But, I don't think location changes are tracked.

If you can find an old history volume online, try searching in it for "post offices". I searched History of Chester County, Pennsylvania (1881), and found a list of over 100 post offices, many of them now DPOs. They were all shown with their establishment dates, first postmasters, and also a few name changes. Old maps can also be found online that show post offices, and, if you're lucky, their catchment areas!

USPS.com has a list of post offices, but a large number of DPOs are missing completely from their list. It's fun to find the locations on googlemaps and see what remains!

I've run into several DPOs that I cannot locate - the towns have disappeared. But, often, there's a road leading to where that town used to be with the town's name, at least in PA.

I was just searching for Blue Rock, PA this morning with absolutely no luck. I have a cover postmarked BLUE ROCK, PENNA., AUG 1, 1883. It's shown at postalhistory.com, and in the History book, but I cannot find the place. Pretty sure it's in Chester County, because there are THREE other placenames mentioned in the enclosure, including another DPO (Marsh, PA) all clustered pretty tightly.

It seems like many of the early POs were opened on speculation by their first postmasters. I have read of a couple that closed due to lack of business.

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Webpaper
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02 Feb 2018
02:13:07pm
re: DPOs (Discontinued Post Offices)

Most of the answers can be found in a book titled Pennsylvania Postal History by John Kay and Chester Smith.

It is a companion to New York Post History which I have and found invaluable in researching small NY towns. As with all research works there will be detail differences with other sources (at least in the New York book) but it is a wealth of information.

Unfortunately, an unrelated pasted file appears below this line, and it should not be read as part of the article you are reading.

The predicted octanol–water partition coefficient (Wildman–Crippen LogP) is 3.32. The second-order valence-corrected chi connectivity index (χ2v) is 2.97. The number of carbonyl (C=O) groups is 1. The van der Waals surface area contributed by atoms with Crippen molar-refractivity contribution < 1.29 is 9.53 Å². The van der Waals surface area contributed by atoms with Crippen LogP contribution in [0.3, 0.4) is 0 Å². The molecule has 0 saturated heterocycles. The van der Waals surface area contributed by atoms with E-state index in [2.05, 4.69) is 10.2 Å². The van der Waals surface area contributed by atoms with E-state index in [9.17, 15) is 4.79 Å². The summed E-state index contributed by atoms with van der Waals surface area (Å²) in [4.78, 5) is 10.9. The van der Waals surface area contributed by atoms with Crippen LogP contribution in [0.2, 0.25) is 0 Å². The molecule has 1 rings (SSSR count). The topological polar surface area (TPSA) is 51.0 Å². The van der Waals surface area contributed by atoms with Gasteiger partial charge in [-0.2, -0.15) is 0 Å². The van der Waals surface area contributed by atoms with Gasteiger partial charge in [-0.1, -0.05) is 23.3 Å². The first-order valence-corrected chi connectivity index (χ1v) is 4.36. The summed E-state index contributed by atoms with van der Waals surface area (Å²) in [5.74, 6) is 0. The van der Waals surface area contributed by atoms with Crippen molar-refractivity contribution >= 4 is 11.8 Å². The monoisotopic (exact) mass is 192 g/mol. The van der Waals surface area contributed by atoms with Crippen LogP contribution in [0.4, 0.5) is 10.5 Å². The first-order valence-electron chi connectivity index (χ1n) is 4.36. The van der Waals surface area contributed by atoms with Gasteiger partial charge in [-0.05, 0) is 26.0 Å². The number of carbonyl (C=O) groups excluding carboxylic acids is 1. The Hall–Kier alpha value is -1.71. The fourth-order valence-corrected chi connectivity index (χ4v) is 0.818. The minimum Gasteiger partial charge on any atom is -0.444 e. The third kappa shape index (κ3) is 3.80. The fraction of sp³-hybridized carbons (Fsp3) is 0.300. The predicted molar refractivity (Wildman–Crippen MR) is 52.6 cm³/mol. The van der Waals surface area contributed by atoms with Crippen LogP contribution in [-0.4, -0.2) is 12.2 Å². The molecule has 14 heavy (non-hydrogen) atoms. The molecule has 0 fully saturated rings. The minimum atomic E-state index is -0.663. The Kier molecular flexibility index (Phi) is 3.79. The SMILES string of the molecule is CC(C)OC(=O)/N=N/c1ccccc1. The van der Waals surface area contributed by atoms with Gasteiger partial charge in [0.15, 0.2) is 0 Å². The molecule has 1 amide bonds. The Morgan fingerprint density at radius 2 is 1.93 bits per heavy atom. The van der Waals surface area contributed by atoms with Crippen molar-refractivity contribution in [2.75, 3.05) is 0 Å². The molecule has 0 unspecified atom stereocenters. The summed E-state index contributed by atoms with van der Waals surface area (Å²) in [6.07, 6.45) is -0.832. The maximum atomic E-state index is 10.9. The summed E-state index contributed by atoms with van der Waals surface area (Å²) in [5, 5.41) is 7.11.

Abe has several copies under $10 plus shipping.

abebooks.com

Once again when I try to make a link it loops back into SOR. You will have to cut and paste into your browser - sorry.


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amsd
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Editor, Seal News; contributor, JuicyHeads
02 Feb 2018
02:22:43pm
re: DPOs (Discontinued Post Offices)

Paul raises an interesting element: business.

Early POs were classified 1 through 4, by volume of mail, and post masters paid accordingly.

One PO i visted often in western PA, in Kossuth (yes, named after that Hungarian revolutionary, of all people), had odd hours inside a part-time butcher's shop and "deli" that raised their own bisons. My meandering point is that, even today, many POs are essentially on the fringe.

David


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BenFranklin1902
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Tom in Exton, PA
02 Feb 2018
02:47:06pm
re: DPOs (Discontinued Post Offices)

Quote:

"Most of the answers can be found in a book titled Pennsylvania Postal History by John Kay and Chester Smith.